How is Chicago seen through the eyes of YouTube? Through hours of research, Mason Johnson attempts to answer that very question as if he's an anthropologist. Except he's not an anthropologist. He's an idiot.
The original introduction I wrote for the best music video (and song) in existence was eight thousand words long. It was honest, visceral and raw and so amazing—my introduction, that is—that it made my mother vomit. She couldn't stop vomiting. She vomited while hanging a printout of my introduction on the fridge. She choked on that vomit and died. My introduction for the best music video (and song!) in existence was to die for.
But it was really long, so I deleted it and decided to let the best music video (AND SONG!) in existence speak for itself. Watch:
Amazing, right? Indescribable, or so it seems. After watching it forty-seven times, the shock has worn off slightly, allowing me to analyze the video, and to figure out why exactly it's the best music video (AND SONG!!!) in existence. I broke my analysis down into three parts:
Losing You's beautiful shots of our skyline, Lake Shore Drive and what seems to be one of the cleanest parking lots I've ever seen all combine to create the definitive representation of Chicago. Most meaningful of all is the pond-lake-whatever-thing that Jan stands next to intermittently throughout the video. This image is clearly an allegory for love. We've got the vicious allure of nature in the sparkling water, along with the raw ugliness of the city in the concrete and, particularly, the pipe behind Jan. That is love people, for your eyes to soak up!
What can you even compare it to? Kanye's Homecoming? Psh. Psh! Kanye's got a few more years until he develops the subtle talents of Jan Terri. Homecoming, with its black and white look and cliché shots of the city feels like a college freshmen's final project for Lame Boring Music Video Class II. Come on, Ye. Fireworks at Navy Pier? Who cares about fireworks?
Lyrically, Losing You isn't complicated, but I think this is a good thing. It leaves the listener open for an epic story of love and loss that can suit their life. The song evokes emotions hard for the individual listener to come to terms with:
I don't wanna lose you tonight
You're the only thing that matters
I don't wanna lose you this way
Just need your love
And, yes, this is a simple message. But Jan's genius shines in the simplicity. She understands that listeners--her fans--have complicated lives. That they'll be forced to come to grips with their own personal pain during this soulful chorus. It's not easy to come to grips with pain, which is probably why Jan repeats the chorus a total of ten times.
Jan's writing chops really show in her similes:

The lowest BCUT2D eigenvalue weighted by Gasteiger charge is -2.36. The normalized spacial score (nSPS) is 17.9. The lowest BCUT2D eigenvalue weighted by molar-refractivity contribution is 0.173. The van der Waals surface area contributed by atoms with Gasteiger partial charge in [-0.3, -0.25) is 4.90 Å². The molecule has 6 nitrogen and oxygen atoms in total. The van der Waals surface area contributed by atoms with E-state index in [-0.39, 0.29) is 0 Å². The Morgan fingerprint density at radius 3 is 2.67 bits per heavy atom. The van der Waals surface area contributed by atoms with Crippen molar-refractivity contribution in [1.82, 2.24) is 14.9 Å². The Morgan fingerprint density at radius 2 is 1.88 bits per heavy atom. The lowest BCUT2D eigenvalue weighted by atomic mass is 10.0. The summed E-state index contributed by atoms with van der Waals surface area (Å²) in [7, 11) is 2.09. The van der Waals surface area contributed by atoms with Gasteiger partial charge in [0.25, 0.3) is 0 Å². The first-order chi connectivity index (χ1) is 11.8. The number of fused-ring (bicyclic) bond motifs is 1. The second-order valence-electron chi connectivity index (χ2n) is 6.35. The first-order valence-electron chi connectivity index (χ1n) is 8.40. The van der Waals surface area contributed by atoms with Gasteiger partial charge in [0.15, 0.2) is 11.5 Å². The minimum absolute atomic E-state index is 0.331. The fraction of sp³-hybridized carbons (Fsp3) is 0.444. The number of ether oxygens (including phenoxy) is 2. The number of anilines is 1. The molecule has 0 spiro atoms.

My heart is open like an open book, and yours is closed
We were like a merry-go-round going around in circles
She's taken (in a high-octane, Liam Neeson sorta away) complicated feelings and summed them up in just a couple of words. Wow!
Compare it to another Chicago song like, say, Lake Shore Drive by Aliotta Haynes Jeremiah. It'll make you scoff! What can a song about a road and a few Chicago buildings say about the human heart? Nada. Jan Terri doesn't need the images lesser bands use in their songwriting--she's got faceless emotions to emote.
The scenery of Chicago and lyrics combine to make one heck of a video. That's not all the video is though. We've got a lot going on between Jan and her implied lover, Mullet-Motorcycle-Riding-Dude. It's interesting how Jan & crew were able to tell a story parallel to the lyrics. The story of an apparent limo-stealing thief who falls for a mystery vagrant with nothing but sunglasses and the cojones to park his hog in a no parking zone. Love and life are fleeting though. This is what Jan's trying to say in the carefully stylized looks of her beau. Even in 1993, a luscious mullet like that and sweet 'stache wouldn't be able to stand the tests of time. That mullet (which we shouldn't judge, we all had one back then) would someday be cut short, just like Jan's romance with Mullet-Motorcycle-Riding-Dude.
And it is cut short. With another day comes another limo stolen. Jan doesn't stop there though, she rides straight to the airport where she then steals a plane, a task that was far easier in 1993.
This song, right here, Jan Terri's Losing You should be Chicago's official song. Not that other monster.
Bad songs aside, with Losing You's complicated anti-heroes and the chest-breaking, heart-crushing lyrics, Jan Terri is able to define exactly what it's like to be human.
Disagree with Mason's assessment? Fight with him in the comment section about it!
Mason Johnson, CBS Chicago
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